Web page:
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I am reading a paper by Diaconis and Graham and in page 219, in equation 2.5, Fourier transform of a probability measure $Q$ on $\mathbb{Z}^d_2$ is defined as:

For $y\in \mathbb{Z}^d_2$, the Fourier transform of $Q$ at $y$ is defined by:

$$ \hat{Q}(y) = \sum_{x\in \mathbb{Z}_2^d} (-1)^{y^t x}Q(x) $$

where $x^ty$ is a dot product of the vectors $x,y$ and here the dot product is taken mod $2$.

May I know why the Fourier transform is defined this way? Let's say $Q$ is a probability measure on $\mathbb{Z}_k^d$, $k>2$ is an integer, then would the Fourier transform be defined the same way where we sum over $x\in \mathbb{Z}^d_k$ and the dot product is taken mod $k$?

I know that the Fourier transform of a probability measure generally is $\hat{Q}(y)=\int e^{iyx}dQ(x)$ but because the state space is $\mathbb{Z}^d_2$, somehow $e^{iyx}$ translates to $(-1)^{y^tx}$ which is don't understand?

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In general, the Fourier transform of $Q$ at an element $\boldsymbol y\in(\Bbb Z/n\Bbb Z)^d$ is $$\widehat Q(\boldsymbol y)=\sum_{\boldsymbol x\in(\Bbb Z/n\Bbb Z)^d}Q(\boldsymbol x)\overline{\chi_{\boldsymbol y}(\boldsymbol x)}=\sum_{\boldsymbol x\in(\Bbb Z/n\Bbb Z)^d}Q(\boldsymbol x)e^{-2\pi i\boldsymbol x\cdot \boldsymbol y/n}$$ as defined in the Fourier transform on finite groups. The case $n=2$ gives us $\chi_{\boldsymbol y}(\boldsymbol x)=(-1)^{\boldsymbol x\cdot \boldsymbol y}$.

Here we simply have the root of unity transformation (character) $\overline\chi_{\boldsymbol y}$ which trivially satisfies $\varrho:(\Bbb Z/n\Bbb Z)^d\to\operatorname{GL}(1,\Bbb C)$, and is a group homomorphism (see the section on finite abelian groups).

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  • $\begingroup$ Thanks. I am not familiar with representation theory. I don't understand what $\bar{\chi}$ is. I know that it has to be a representation of the form $\varrho:(\Bbb Z/n\Bbb Z)^d\to\operatorname{GL}(1,\Bbb C)$. But I am not sure why the "root of unity transformation $\bar{\chi}$" means $\bar{\chi}(x)=e^{-2\pi ix\cdot y/n}$? Also, any details on why $\bar{\chi}$ satisfies that representation would be appreciated! $\endgroup$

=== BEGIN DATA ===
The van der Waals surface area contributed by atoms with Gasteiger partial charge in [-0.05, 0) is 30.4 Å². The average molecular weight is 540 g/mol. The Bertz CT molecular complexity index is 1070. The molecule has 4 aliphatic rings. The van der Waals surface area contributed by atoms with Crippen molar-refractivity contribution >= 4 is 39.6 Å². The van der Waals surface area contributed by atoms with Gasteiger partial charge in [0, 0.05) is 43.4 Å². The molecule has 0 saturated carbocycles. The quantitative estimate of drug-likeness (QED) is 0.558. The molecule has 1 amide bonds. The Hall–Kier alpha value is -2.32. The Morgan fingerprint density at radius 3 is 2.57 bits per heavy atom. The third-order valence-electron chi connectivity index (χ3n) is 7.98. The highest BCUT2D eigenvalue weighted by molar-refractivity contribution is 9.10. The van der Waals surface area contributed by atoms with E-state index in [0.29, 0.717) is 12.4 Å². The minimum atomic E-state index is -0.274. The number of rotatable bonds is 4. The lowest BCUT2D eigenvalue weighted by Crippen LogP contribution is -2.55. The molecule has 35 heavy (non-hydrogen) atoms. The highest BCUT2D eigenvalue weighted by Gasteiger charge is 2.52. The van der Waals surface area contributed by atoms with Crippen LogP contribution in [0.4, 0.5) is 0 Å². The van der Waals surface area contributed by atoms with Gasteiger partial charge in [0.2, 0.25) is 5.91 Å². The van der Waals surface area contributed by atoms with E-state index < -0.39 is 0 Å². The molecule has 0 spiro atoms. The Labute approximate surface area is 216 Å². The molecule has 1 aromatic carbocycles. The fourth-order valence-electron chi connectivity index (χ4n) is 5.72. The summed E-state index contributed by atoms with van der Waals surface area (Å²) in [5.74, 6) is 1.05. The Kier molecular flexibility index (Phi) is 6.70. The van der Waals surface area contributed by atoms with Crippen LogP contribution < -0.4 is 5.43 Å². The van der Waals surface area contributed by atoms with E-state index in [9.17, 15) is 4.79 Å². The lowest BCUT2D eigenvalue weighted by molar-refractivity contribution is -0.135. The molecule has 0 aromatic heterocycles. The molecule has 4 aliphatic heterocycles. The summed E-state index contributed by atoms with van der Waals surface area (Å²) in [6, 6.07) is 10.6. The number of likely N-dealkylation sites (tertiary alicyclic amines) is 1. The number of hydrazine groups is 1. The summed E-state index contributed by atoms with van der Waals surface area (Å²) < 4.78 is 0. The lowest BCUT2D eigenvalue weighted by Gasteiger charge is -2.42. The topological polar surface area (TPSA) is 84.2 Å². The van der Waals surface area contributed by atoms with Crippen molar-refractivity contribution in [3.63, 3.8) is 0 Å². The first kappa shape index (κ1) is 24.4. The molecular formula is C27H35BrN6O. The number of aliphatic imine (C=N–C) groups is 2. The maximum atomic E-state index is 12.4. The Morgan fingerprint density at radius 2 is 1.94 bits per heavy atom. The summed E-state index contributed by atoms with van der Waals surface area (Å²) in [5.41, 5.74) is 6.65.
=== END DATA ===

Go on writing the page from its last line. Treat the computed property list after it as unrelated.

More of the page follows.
– user713585
    Jan 20, 2022 at 14:36
  • $\begingroup$ The reason is that $\Bbb Z/n\Bbb Z$ can be corresponded with the set of $n$th roots of unity; that is, through the map $[k]\to e^{2\pi ik/n}$ (and indeed, this is the most natural choice of isomorphism). When we take Fourier transforms, the roots of unity expression is conjugated, just like in DFT. $\endgroup$
    – TheSimpliFire
    Jan 20, 2022 at 14:47
  • $\begingroup$ Sorry, is $\chi(x)=e^{2\pi ix/n}$ where $x\in \mathbb{Z}_n$? If that is the case, then for $n=2$, $\chi(x)=(-1)^x$. So I'm not sure how we got $\chi(x)=(-1)^{x\cdot y}$? $\endgroup$
    – user713585
    Jan 20, 2022 at 15:30
  • $\begingroup$ I've made it clearer now that we are talking about $\chi_y(x)=e^{2\pi ixy/n}$, which is called a character. See Proposition 1.3 of this paper (and the next couple of pages) for a more detailed explanation. $\endgroup$
    – TheSimpliFire
    Jan 20, 2022 at 15:54

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